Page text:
|When Sun launched a 25th anniversary sale on its online direct-sales site, it left resellers out of the massive discount deals.
VAR switchboards lit up with customers wanting the same discounts on products they’d already bought and Sun had to apologize to its channel partners.
“We understand and regret that this disruption could have potentially compromised you with either trust or integrity or positioning with your clients, which is a very trusted relationship that we certainly never intended to breach.”
|In September, Verizon refused to approve a pro-choice group for a text message program. Verizon claimed the right to block any content “that, in its discretion, may be seen as controversial or unsavory.”
Then the pro-choice group joined forces with a pro-life group and the two groups started banging the drum about Verizon censoring free speech. Verizon issued an apology.
The company blamed the blocking on a “dusty internal policy,” while still reserving the right to block text messages in the future at its discretion.
|Sony spent a fair amount of apologizing for their games this year.
First there was the God of War II press party where topless women and a dead goat centerpiece got more press than the game did.
“It has come to our attention that at the God Of War II launch showcase, an element of the event was of an unsuitable nature. We recognize that the use of a dead goat was in poor taste and fell below the high standards of conduct we set ourselves. God of War II. Sony does not condone or sanction any inappropriate behaviour by its staff or sub-contracted staff.”
They also had to apologize to the Church of England for using Manchester Cathedral as a backdrop for the game Resistance: Fall of Man.
“It was not our intention to cause offense by using a representation of Manchester Cathedral in chapter eight of the work. If we have done so, we sincerely apologize.”
|David Maynor, the hacker who unveiled a security hole in the Mac OS X 10.4.6 operating system last summer apologized for not disclosing the vulnerabilities to Apple before his public demonstration at the Black Hat conference.
“I made mistakes, I screwed up. I probably shouldn’t have done that demo. I probably shouldn’t have talked to a reporter about it before the information was made available. There are a lot of things you can blame me for. I was wrong. At the same time, I also didn’t try to assassinate Apple.”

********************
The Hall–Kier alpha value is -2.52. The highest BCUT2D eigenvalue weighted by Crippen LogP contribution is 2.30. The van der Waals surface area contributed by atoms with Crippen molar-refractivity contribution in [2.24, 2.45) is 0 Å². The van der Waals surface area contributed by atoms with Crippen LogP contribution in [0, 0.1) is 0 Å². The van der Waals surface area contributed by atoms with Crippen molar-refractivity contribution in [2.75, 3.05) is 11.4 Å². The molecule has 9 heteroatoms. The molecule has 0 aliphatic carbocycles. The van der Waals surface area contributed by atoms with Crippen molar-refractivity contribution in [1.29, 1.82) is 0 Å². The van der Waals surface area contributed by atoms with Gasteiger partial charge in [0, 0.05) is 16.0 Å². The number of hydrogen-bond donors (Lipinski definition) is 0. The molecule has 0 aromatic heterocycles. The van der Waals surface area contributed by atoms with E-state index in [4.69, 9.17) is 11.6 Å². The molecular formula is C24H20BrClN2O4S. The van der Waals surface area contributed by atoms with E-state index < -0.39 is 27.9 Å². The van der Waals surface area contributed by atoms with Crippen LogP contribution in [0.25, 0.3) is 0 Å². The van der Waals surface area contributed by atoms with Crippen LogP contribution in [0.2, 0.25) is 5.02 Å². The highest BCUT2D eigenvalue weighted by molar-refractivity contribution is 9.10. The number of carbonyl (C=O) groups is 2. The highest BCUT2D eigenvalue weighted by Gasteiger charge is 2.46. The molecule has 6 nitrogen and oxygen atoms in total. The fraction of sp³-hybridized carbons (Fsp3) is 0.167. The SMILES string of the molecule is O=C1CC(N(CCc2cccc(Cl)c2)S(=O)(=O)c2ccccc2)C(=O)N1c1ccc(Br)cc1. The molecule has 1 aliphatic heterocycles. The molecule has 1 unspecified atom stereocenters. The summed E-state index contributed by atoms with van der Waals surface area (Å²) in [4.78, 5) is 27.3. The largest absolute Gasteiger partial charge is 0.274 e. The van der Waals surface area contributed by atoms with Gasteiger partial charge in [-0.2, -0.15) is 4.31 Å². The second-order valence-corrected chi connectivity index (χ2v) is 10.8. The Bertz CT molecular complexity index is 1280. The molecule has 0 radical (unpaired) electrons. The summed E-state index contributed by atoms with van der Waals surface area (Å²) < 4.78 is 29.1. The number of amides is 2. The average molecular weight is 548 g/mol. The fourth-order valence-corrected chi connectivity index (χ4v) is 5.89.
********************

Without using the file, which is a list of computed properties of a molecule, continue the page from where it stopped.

|Steve Jobs apologized for alienating early adopters.
When the price of the iPhone was slashed $200 in September, Apple support forums were flooded with hate mail from customers who had paid full price.
“We need to do a better job taking care of our early iPhone customers as we aggressively go after new ones with a lower price. We apologize for disappointing some of you.”
|No, they haven’t apologized for Vista — yet.
But Barry Goffe, Director Windows Vista Ultimate, did apologize for not delivering the remaining Extras.
“We want to let our Windows Vista Ultimate customers know that we are actively working to deliver the remaining Extras that we identified in January. Our goal is to provide the highest-quality, most secure and reliable offerings, and as a result we are continuing our work on these offerings. We apologize for taking so long to provide a status update to customers.”
|AMD apologized for its 2007 performance at its annual Financial Analyst Day this year.
Even CEO Hector Ruiz acknowledged the difficulties AMD is currently experiencing, apologized and pledged that 2008 would be different.
|After announcing to the world through Twitter that he gets a free subscription to PC Magazine but throws it in the trash, Steve Rubel posted an open letter on his Web site.
The letter was addressed to Jim Louderback, Editor-in-Chief of PC Magazine, and any of the several hundred employees who work for Ziff Davis Media.
“I apologize if you and the editorial team at Ziff Davis took offense to my post. I look forward to meeting you one day for a drink to discuss [this] the next time we’re on the same coast.”
|Michael Callahan, executive vice president and general counsel at Yahoo, apologized for failing to inform the House Foreign Affairs Committee about the circumstances under which Yahoo gave the Chinese government information about one of its users.
The user happened to be Chinese journalist Shi Tao.
Tao was later sentenced to 10 years in prison for divulging state secrets.
Facebook apologized for suspending Steve Webb from their social networking site.
Webb, a British member of Parliament known for his interest in technology, received a letter from Facebook reps saying: “I’m very sorry for the confusion here. We received a report that indicated that this was an imposter account, but after further investigation, it is obviously real.”